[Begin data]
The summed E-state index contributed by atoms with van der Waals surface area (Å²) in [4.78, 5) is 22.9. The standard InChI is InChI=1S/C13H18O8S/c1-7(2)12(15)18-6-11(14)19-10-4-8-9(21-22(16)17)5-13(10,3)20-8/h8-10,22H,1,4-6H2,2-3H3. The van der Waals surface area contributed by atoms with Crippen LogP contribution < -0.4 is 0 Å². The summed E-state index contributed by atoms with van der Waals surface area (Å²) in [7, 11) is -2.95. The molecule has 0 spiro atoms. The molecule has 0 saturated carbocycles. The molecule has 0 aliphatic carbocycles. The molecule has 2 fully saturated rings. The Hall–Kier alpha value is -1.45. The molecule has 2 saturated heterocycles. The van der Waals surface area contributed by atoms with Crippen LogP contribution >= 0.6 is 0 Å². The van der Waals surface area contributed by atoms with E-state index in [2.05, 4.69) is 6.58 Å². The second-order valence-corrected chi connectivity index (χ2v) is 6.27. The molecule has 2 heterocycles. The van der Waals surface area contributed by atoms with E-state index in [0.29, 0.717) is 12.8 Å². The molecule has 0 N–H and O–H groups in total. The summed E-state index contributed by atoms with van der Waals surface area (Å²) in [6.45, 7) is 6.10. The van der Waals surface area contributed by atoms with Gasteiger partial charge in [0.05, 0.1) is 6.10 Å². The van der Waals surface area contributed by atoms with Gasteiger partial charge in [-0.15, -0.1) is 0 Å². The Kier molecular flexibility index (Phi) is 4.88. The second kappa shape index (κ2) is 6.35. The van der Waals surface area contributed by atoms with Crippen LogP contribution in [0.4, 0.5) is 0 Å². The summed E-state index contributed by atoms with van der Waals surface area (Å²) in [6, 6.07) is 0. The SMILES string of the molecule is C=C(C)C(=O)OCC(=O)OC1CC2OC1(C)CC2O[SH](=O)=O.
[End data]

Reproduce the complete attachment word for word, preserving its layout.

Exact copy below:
The summed E-state index contributed by atoms with van der Waals surface area (Å²) in [4.78, 5) is 22.9. The standard InChI is InChI=1S/C13H18O8S/c1-7(2)12(15)18-6-11(14)19-10-4-8-9(21-22(16)17)5-13(10,3)20-8/h8-10,22H,1,4-6H2,2-3H3. The van der Waals surface area contributed by atoms with Crippen LogP contribution < -0.4 is 0 Å². The summed E-state index contributed by atoms with van der Waals surface area (Å²) in [7, 11) is -2.95. The molecule has 0 spiro atoms. The molecule has 0 saturated carbocycles. The molecule has 0 aliphatic carbocycles. The molecule has 2 fully saturated rings. The Hall–Kier alpha value is -1.45. The molecule has 2 saturated heterocycles. The van der Waals surface area contributed by atoms with Crippen LogP contribution >= 0.6 is 0 Å². The van der Waals surface area contributed by atoms with E-state index in [2.05, 4.69) is 6.58 Å². The second-order valence-corrected chi connectivity index (χ2v) is 6.27. The molecule has 2 heterocycles. The van der Waals surface area contributed by atoms with E-state index in [0.29, 0.717) is 12.8 Å². The molecule has 0 N–H and O–H groups in total. The summed E-state index contributed by atoms with van der Waals surface area (Å²) in [6.45, 7) is 6.10. The van der Waals surface area contributed by atoms with Gasteiger partial charge in [0.05, 0.1) is 6.10 Å². The van der Waals surface area contributed by atoms with Gasteiger partial charge in [-0.15, -0.1) is 0 Å². The Kier molecular flexibility index (Phi) is 4.88. The second kappa shape index (κ2) is 6.35. The van der Waals surface area contributed by atoms with Crippen LogP contribution in [0.4, 0.5) is 0 Å². The summed E-state index contributed by atoms with van der Waals surface area (Å²) in [6, 6.07) is 0. The SMILES string of the molecule is C=C(C)C(=O)OCC(=O)OC1CC2OC1(C)CC2O[SH](=O)=O.